Turin Bicycles closes after 51 years in Denver

Alan Fine, the founder of Torino Bikes in Denver, fell in love with European lightweight bikes at an early age. “My friends and I explored the world on our bikes,” Fine says. “There’s a point where you go out, on a good quality bike, where the bike disappears, and it’s just you flying through the air.” So finding a job at Turin Bicycles in Chicago, one of the first in the United States to import high-end bicycle parts from European suppliers in the 1960s, was a no-brainer for the 22-year-old bicycle enthusiast.

At Fine’s suggestion, Turin expanded to Denver in 1971, bringing the humble town of cows something its small but dedicated group of serious riders needed: access to high-end imported bikes and bicycle equipment. Parts weren’t the only import, however. Even though the city’s oldest bike shop just closed after 51 years in business, Turin launched a vibrant road cycling culture that is still popular in Colorado today.

Early on, Turin captured something in Colorado. It didn’t take long for cyclists from across the West to flock to Turin’s first location at 711 Grant Street. “We started to drift away from the peloton and we weren’t just that neighborhood bike shop anymore,” Fine recalled. “We had customers from all over because you couldn’t get the products we had.”

Turin Bicycles eventually purchased its own one-story building on Lincoln Street in 1991, where the store would spend the rest of its life. Turin’s longstanding involvement in the cycling community— “We have sponsored many clubs and charity races over the years,” says Fine.attracted both loyal customers and loyal employees. Mike Stejskal, manager at Turin Bicycles, was hired in 2000. “Half my life was spent in this store,” he says.

But as other bike retailers came to town and the internet took hold, Turin’s competitive edge faded. Then, in 2020, the pandemic and the resulting supply chain challenges arrived. It started to take twice as long– and could cost twice as much – to put bike parts made in Europe and Asia on the shelves, and the store was simply unable to provide its customers with what they needed on time. “The pandemic created what we thought was going to be inevitable for a while,” Stejskal says.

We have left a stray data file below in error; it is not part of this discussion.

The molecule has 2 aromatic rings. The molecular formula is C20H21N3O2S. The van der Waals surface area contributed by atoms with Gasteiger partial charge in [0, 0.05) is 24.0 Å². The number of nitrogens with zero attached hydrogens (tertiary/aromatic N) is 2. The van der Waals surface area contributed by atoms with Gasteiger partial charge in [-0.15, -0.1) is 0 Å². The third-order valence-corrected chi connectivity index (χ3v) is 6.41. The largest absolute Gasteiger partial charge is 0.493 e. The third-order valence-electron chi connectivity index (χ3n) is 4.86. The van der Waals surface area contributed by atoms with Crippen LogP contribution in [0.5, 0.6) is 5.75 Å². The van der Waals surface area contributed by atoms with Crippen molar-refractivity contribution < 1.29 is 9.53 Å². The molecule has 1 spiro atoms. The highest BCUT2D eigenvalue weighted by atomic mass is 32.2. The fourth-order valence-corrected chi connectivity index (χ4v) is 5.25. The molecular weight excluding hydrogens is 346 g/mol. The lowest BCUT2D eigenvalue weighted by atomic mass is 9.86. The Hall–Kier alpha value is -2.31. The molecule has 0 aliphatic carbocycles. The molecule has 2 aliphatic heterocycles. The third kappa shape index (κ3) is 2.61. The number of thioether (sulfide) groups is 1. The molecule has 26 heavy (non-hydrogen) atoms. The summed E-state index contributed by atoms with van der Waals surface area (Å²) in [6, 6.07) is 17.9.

Fine, Stejskal and longtime manager Dave Wileden decided in early March to close the store. On the last day of the store, April 2, people from all over the city came to buy bicycle products at greatly reduced prices.

David Wrap, cyclist for Radio Free Denver Cycling Club, browsed the store on her last day. “I’ve been coming to Turin for 25 years,” he says. “It’s an institution, and the closure will leave a void in the community. (San Francisco-based apartment developer Camel Partners has purchased Capitol Hill real estate from Turin Bicycle and plans to develop an 18-storey building instead of the historic bike shop.)

Fine hopes his bike shop will be remembered as an asset to the community and for providing valuable service. “I’m happy with what I’ve done and I’m proud of what I’ve done,” Fine said. “I am also ready to no longer have the responsibility.” He looks forward to spending his retirement with his wife, Deb, at their East Denver home. Although he doesn’t ride bikes as much anymore, Fine still reads industry magazines for the latest news.

Stejskal and Wielden have decided to put plans to reopen a bike shop on hold for the next few months, although the couple still plans to open a service-oriented bike shop in the city. “This experience definitely made me stronger,” says Stejskal. “I’m going to take time and ride my bike instead of thinking about it in the middle of the night.”

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